Sammy vs. Lenny: Long Term Memory Proves Identity
To people in the audience that claim he may not remember the accidental killing of his wife, then how is it that he does indeed remember the specifications Sammy Jankis’ life? It is because his persisting personality is able to confuse himself into thinking Sammy is a different person than he is. Although there are undeniable similarities in his life story to Sammy’s story, the permanence of his high intellect gives him the unchanging ability to plant artificial lineage to circumstance and alter the way he originally concludes the outcome of events. Especially because he proves time and time again throughout the movie to have a superior form of intelligence and tenacity these links would be too obvious for a brilliant mind like his to overlook. His overwhelming desire to investigate the guilty party pertaining to the death of his wife is an irrefutable trait of his personal identity that even memory loss could not wash away. Lenny’s self-made mystery also provides him with the perfect equation to substitute his own guilt with his innate curiosity for the truth, something his true self can simply not live without. The comprehension of his own personal traits grants his high intellect the tools to set a stage of misconception, almost perfectly unsolvable to his existing etch-a-sketch memory.
What is the truth & what makes Lenny reject it?
As such epiphanies flood back to Lenny as Teddy describes the reality of his wife’s death we see Lenny’s ability to understand reality come to fruition. In the few short moments of absolute coherence, Lenny exhibits a massive effort to rewrite his own history in order to not live with the turmoil of his wife’s death and furthermore create a nearly impossible mystery of her passing in order to keep himself distracted and from a regaining of unadulterated truth. An utterly imperishable aspect is his vehement need for a chase resides at the forefront of his personality and could arguably remain the standout example that Lenny is able to retain his sense of identity.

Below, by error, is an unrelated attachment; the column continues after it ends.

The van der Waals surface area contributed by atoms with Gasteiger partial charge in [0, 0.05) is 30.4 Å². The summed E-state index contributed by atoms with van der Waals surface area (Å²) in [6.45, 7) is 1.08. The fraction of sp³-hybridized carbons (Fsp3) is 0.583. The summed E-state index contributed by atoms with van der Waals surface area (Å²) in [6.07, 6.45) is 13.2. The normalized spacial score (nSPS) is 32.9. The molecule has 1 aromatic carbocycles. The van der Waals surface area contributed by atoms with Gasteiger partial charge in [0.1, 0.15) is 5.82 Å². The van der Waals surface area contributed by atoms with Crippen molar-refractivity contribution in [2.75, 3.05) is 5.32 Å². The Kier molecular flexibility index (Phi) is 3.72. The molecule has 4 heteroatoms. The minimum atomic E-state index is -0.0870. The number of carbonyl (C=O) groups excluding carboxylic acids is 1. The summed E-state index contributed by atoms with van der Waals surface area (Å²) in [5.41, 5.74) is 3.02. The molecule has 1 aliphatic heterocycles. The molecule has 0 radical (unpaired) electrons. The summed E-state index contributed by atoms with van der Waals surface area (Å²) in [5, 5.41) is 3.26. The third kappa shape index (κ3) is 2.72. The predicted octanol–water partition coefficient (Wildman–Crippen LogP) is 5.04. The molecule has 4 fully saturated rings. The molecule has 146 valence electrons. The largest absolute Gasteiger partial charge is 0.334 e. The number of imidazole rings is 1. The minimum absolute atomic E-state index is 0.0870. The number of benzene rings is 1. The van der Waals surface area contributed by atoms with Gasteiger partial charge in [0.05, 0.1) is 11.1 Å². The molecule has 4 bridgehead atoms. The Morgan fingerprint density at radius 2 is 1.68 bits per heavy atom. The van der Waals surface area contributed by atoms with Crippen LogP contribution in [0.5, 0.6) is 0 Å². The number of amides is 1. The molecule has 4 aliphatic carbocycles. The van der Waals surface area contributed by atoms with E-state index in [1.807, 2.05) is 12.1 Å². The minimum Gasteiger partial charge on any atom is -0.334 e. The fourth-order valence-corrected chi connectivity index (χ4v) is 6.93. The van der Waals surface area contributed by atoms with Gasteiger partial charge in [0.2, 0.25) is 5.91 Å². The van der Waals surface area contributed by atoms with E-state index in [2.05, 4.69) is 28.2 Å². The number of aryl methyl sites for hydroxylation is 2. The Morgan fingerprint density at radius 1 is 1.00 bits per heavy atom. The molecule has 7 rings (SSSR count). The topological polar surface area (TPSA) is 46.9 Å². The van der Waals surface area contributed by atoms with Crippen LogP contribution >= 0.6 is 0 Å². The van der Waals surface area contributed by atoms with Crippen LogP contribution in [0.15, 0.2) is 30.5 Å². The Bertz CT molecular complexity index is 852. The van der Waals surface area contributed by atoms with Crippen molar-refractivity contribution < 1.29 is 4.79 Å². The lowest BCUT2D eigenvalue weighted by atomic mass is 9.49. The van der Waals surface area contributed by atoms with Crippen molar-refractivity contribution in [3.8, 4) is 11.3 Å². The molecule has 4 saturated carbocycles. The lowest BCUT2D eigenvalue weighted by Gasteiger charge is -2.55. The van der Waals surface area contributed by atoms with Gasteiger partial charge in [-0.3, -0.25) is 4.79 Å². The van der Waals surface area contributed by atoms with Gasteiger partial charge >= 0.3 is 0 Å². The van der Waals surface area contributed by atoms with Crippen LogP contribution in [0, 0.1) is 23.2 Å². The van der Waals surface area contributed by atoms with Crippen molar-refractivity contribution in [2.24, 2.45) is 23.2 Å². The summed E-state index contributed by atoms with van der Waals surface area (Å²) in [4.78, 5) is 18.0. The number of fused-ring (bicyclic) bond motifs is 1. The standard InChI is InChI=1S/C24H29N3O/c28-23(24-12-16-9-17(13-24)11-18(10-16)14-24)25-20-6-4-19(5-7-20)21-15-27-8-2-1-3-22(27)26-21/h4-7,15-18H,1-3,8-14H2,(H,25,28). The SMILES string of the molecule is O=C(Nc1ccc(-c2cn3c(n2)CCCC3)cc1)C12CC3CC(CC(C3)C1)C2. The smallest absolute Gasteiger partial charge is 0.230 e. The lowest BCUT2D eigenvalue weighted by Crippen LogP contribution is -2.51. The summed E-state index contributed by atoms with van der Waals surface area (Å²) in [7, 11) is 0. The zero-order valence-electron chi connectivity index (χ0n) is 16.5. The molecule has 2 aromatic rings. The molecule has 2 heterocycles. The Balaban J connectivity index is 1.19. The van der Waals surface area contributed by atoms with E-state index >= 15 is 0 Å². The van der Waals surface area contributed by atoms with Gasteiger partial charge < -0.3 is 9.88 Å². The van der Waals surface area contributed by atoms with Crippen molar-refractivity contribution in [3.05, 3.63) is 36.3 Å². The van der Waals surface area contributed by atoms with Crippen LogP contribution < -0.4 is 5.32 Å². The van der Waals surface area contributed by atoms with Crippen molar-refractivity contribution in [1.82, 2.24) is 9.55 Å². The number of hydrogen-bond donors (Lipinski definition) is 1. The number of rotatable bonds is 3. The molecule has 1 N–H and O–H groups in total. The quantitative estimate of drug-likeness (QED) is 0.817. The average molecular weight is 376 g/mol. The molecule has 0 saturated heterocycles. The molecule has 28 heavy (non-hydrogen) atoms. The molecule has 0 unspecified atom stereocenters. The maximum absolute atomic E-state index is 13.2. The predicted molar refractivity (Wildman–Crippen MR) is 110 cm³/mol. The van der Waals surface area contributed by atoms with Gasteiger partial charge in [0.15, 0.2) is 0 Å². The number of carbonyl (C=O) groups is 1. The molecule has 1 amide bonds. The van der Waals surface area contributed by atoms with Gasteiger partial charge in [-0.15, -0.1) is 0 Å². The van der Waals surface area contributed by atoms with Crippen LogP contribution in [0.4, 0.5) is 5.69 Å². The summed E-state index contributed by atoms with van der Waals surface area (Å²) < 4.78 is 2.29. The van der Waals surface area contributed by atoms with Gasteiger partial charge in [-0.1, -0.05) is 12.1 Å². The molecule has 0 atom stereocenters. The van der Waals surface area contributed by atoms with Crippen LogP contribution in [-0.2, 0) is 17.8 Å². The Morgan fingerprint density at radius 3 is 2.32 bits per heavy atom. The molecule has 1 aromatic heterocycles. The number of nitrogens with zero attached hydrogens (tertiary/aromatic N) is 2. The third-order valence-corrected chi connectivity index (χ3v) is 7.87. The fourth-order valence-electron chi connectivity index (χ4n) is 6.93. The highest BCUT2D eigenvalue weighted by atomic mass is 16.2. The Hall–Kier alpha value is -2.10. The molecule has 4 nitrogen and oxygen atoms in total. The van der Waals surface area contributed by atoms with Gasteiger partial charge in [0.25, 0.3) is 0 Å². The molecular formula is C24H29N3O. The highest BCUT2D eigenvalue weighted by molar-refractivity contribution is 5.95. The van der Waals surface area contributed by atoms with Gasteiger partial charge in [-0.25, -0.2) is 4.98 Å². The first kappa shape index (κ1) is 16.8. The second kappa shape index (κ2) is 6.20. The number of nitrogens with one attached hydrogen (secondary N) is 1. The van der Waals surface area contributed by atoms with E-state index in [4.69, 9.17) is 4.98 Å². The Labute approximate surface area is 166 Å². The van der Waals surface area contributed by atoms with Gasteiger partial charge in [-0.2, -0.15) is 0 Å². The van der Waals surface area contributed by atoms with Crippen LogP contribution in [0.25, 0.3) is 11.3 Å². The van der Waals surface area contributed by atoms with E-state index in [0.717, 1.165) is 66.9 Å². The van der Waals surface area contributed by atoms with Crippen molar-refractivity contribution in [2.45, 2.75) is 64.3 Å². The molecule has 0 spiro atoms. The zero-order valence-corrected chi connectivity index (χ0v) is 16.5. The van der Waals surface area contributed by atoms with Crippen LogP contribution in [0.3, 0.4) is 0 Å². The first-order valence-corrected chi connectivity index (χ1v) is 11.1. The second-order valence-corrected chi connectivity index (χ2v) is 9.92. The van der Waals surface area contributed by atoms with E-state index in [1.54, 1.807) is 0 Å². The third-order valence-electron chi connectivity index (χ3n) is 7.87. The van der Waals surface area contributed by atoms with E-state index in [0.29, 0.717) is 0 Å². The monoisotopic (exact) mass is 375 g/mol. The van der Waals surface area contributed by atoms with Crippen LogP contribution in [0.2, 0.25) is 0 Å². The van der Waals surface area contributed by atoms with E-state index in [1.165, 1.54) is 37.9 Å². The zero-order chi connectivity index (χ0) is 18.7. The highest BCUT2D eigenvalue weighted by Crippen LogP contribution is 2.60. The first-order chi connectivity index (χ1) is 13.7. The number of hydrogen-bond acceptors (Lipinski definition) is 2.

Even if how and why his wife dies is known for what really happened, in the demonstrated cycle of the film, it can be assumed that Lenny will always take intentional actions to keep himself from fully functioning in his new and fleeting realities. That very fact supports the conclusion that the core of what drives Lenny remains intact even without the ability to establish new memories. To speak to Locke’s point of view, it may not make perfect sense to place all of Lenny’s personal identity on his unwavering form or ‘consciousness’ yet that’s not to say he does not have an identity to begin with. It could be suggested that the foundational format or template of his consciousness is technically remembered and regained each and every time he loses his sense of reality and is then forced to readopt his circumstance using this untraceable (yet traceable) sense of self. If he did not have this drive to keep chasing clues and vengeance than perhaps one could characterize Lenny as lacking an identity, but in Nolan’s Memento, that seems to not be the case.